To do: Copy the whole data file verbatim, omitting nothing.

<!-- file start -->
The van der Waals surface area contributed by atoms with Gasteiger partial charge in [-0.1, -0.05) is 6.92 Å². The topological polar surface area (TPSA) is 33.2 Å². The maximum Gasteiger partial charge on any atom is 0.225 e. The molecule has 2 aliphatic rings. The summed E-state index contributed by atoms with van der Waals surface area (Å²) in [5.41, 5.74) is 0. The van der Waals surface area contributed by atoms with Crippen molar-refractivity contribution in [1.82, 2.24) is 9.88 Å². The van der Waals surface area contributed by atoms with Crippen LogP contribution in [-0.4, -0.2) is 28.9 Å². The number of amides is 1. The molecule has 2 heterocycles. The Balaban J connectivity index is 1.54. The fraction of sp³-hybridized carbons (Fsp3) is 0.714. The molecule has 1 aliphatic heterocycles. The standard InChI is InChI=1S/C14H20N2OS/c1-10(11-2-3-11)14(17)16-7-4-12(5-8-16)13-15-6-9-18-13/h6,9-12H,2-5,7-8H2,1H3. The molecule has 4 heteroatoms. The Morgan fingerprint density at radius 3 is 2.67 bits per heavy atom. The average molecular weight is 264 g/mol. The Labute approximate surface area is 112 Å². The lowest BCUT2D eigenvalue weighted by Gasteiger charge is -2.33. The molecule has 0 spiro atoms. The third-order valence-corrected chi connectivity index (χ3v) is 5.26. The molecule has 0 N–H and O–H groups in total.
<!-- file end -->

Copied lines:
The van der Waals surface area contributed by atoms with Gasteiger partial charge in [-0.1, -0.05) is 6.92 Å². The topological polar surface area (TPSA) is 33.2 Å². The maximum Gasteiger partial charge on any atom is 0.225 e. The molecule has 2 aliphatic rings. The summed E-state index contributed by atoms with van der Waals surface area (Å²) in [5.41, 5.74) is 0. The van der Waals surface area contributed by atoms with Crippen molar-refractivity contribution in [1.82, 2.24) is 9.88 Å². The van der Waals surface area contributed by atoms with Crippen LogP contribution in [-0.4, -0.2) is 28.9 Å². The number of amides is 1. The molecule has 2 heterocycles. The Balaban J connectivity index is 1.54. The fraction of sp³-hybridized carbons (Fsp3) is 0.714. The molecule has 1 aliphatic heterocycles. The standard InChI is InChI=1S/C14H20N2OS/c1-10(11-2-3-11)14(17)16-7-4-12(5-8-16)13-15-6-9-18-13/h6,9-12H,2-5,7-8H2,1H3. The molecule has 4 heteroatoms. The Morgan fingerprint density at radius 3 is 2.67 bits per heavy atom. The average molecular weight is 264 g/mol. The Labute approximate surface area is 112 Å². The lowest BCUT2D eigenvalue weighted by Gasteiger charge is -2.33. The molecule has 0 spiro atoms. The third-order valence-corrected chi connectivity index (χ3v) is 5.26. The molecule has 0 N–H and O–H groups in total.